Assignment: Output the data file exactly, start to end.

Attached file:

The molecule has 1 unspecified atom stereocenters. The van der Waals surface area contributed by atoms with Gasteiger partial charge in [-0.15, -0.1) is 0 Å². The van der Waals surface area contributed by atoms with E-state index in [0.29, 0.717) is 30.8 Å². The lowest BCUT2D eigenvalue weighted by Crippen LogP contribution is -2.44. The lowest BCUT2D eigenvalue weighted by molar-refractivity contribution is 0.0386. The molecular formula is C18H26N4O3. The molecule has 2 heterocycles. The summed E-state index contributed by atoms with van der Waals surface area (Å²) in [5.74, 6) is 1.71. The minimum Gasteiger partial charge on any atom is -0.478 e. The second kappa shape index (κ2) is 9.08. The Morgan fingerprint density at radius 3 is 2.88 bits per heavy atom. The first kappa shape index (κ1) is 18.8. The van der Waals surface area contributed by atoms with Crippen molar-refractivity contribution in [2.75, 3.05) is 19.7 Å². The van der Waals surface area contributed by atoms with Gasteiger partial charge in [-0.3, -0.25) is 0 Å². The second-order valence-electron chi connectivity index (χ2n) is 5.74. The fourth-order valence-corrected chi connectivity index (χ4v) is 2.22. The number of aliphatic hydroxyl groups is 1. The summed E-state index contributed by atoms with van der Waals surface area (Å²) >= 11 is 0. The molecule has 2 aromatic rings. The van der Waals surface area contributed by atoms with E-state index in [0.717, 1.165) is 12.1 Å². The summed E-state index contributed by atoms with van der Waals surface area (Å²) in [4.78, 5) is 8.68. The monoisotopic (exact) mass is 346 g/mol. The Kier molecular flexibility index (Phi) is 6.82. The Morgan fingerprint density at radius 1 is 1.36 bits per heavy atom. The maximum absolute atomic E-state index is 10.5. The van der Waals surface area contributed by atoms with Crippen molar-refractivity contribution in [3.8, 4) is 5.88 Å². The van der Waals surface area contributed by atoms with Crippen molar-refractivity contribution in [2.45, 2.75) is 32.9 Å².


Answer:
The molecule has 1 unspecified atom stereocenters. The van der Waals surface area contributed by atoms with Gasteiger partial charge in [-0.15, -0.1) is 0 Å². The van der Waals surface area contributed by atoms with E-state index in [0.29, 0.717) is 30.8 Å². The lowest BCUT2D eigenvalue weighted by Crippen LogP contribution is -2.44. The lowest BCUT2D eigenvalue weighted by molar-refractivity contribution is 0.0386. The molecular formula is C18H26N4O3. The molecule has 2 heterocycles. The summed E-state index contributed by atoms with van der Waals surface area (Å²) in [5.74, 6) is 1.71. The minimum Gasteiger partial charge on any atom is -0.478 e. The second kappa shape index (κ2) is 9.08. The Morgan fingerprint density at radius 3 is 2.88 bits per heavy atom. The first kappa shape index (κ1) is 18.8. The van der Waals surface area contributed by atoms with Crippen molar-refractivity contribution in [2.75, 3.05) is 19.7 Å². The van der Waals surface area contributed by atoms with Gasteiger partial charge in [-0.3, -0.25) is 0 Å². The second-order valence-electron chi connectivity index (χ2n) is 5.74. The fourth-order valence-corrected chi connectivity index (χ4v) is 2.22. The number of aliphatic hydroxyl groups is 1. The summed E-state index contributed by atoms with van der Waals surface area (Å²) >= 11 is 0. The molecule has 2 aromatic rings. The van der Waals surface area contributed by atoms with E-state index in [0.717, 1.165) is 12.1 Å². The summed E-state index contributed by atoms with van der Waals surface area (Å²) in [4.78, 5) is 8.68. The monoisotopic (exact) mass is 346 g/mol. The Kier molecular flexibility index (Phi) is 6.82. The Morgan fingerprint density at radius 1 is 1.36 bits per heavy atom. The maximum absolute atomic E-state index is 10.5. The van der Waals surface area contributed by atoms with Crippen molar-refractivity contribution in [3.8, 4) is 5.88 Å². The van der Waals surface area contributed by atoms with Crippen molar-refractivity contribution in [2.45, 2.75) is 32.9 Å².